The state of New Hampshire, long considered one of the key states in the national election process, happens to also have more Bitcoin transactions than any other state per capita; given that fact, New Hampshire politicians will be accepting campaign contributions in this so-called “cryptocurrency,” the form of digital currency who most noteworthy example may be Bitcoin. Ensuring the seamless nature of making this type of contribution with e-currency is PayStand, who spoke with Good e-Reader about the viability of this measure.
"It's important for government leaders to listen to their constituency," states Andrew Hemingway, a New Hampshire Republican gubernatorial candidate, in a press release. "New Hampshire is known as the Live Free or Die State and we have always been very strong in our independent ideals. The state has spoken – they want the opportunity to use innovative and convenient payment alternatives. I am happy to accept Bitcoin as political donations and want to make it as simple a process as possible for my supporters to do that. Cryptocurrency like Bitcoin is the wave of the future and I want to do everything I can to allow people to use it – including for political donations of all sorts."
Bitcoin may very well be a misunderstood object of fear, the stuff of science fiction, to those who were already leery of it. The US government’s seizure of more than 150,000 Bitcoins, nearly 30,000 of which have already been auctioned off for around $17 million, didn’t do anything to endear the currency to its critics. The fact that it was seized during the arrest and shutdown of the internet’s biggest black market site all but sealed its fate for some consumers.
Which could very well be why Bitcoin campaign contributions could change that. Where many people think of political contributions as the realm of corporate fat cats’ efforts to buy politicians, Bitcoin and PayStand could actually level the playing field to some extent, by offering a seamless and simple process for everyday citizens to support the candidates they care about more feasible.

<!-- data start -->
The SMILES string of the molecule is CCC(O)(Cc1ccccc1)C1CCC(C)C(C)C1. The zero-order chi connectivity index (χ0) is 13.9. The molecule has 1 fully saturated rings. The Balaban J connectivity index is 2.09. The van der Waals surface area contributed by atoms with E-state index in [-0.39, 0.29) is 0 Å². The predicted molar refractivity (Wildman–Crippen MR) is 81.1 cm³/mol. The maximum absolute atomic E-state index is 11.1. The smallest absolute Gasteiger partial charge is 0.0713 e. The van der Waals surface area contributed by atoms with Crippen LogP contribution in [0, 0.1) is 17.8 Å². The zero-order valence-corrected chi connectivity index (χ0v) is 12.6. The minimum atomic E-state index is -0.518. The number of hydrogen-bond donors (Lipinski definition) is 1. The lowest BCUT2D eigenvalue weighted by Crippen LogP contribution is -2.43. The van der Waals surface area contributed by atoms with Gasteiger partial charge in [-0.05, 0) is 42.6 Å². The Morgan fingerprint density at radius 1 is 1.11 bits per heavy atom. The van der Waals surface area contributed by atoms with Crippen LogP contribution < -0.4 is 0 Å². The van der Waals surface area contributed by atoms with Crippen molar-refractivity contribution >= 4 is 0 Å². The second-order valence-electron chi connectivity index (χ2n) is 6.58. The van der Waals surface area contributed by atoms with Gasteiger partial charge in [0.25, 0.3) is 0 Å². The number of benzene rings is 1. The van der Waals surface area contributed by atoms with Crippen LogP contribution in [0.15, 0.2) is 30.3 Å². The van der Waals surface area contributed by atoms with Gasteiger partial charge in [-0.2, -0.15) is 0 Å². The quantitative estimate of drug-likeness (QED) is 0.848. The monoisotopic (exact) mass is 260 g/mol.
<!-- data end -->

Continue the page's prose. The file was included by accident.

"Bitcoin is absolutely moving quickly into all facets of our lives. This election cycle is really the first where Bitcoin is talked about and used for donations, now that the FEC has approved it. And with more and more businesses – and even now the State of California – accepting Bitcoin as a form of currency, it is becoming essential to include cryptocurrencies as a payment option," said Jeremy Almond, CEO, PayStand. "From day one PayStand has included Bitcoin among all other forms of payment and we are thrilled to be on the leading edge in the political donation process in New Hampshire and throughout the country."
Other major players in the online transaction sphere, including eBay and PayPal, are working on process to accept Bitcoin payments in a wide variety of denominations.
Thursday, July 24, 2014
Feature Films and TV
Father's Little Dividend
Stanley Banks has barely recovered from his daughter's wedding when he learns that she is going to have a baby. Disputes arise between the paternal and maternal grandparents. Sequel to Father of the Bride. Spencer Tracy, Joan Bennett, Elizabeth Taylor, Billie Burke.
Hellboy: Blood and Iron
Hellboy has to fight harpies, hellhounds, a giant werewolf, and a goddess to prevent the resurrection of a beautiful vampire. Ron Perlman, Selma Blair, Doug Jones.
George Washington McLintock is a cattle baron and the richest man in the territory. He's anxiously awaiting his daughter's return from school in the east, and is surprised to find her accompanied by his wife, who left him years before for reasons he can't understand. Now he's trying to keep the peace, not only in his family, but in dealing with a crooked land agent and a thieving Indian agent. John Wayne, Maureen O'Hara, Stephanie Powers, Chill Wills, Yvonne DeCarlo.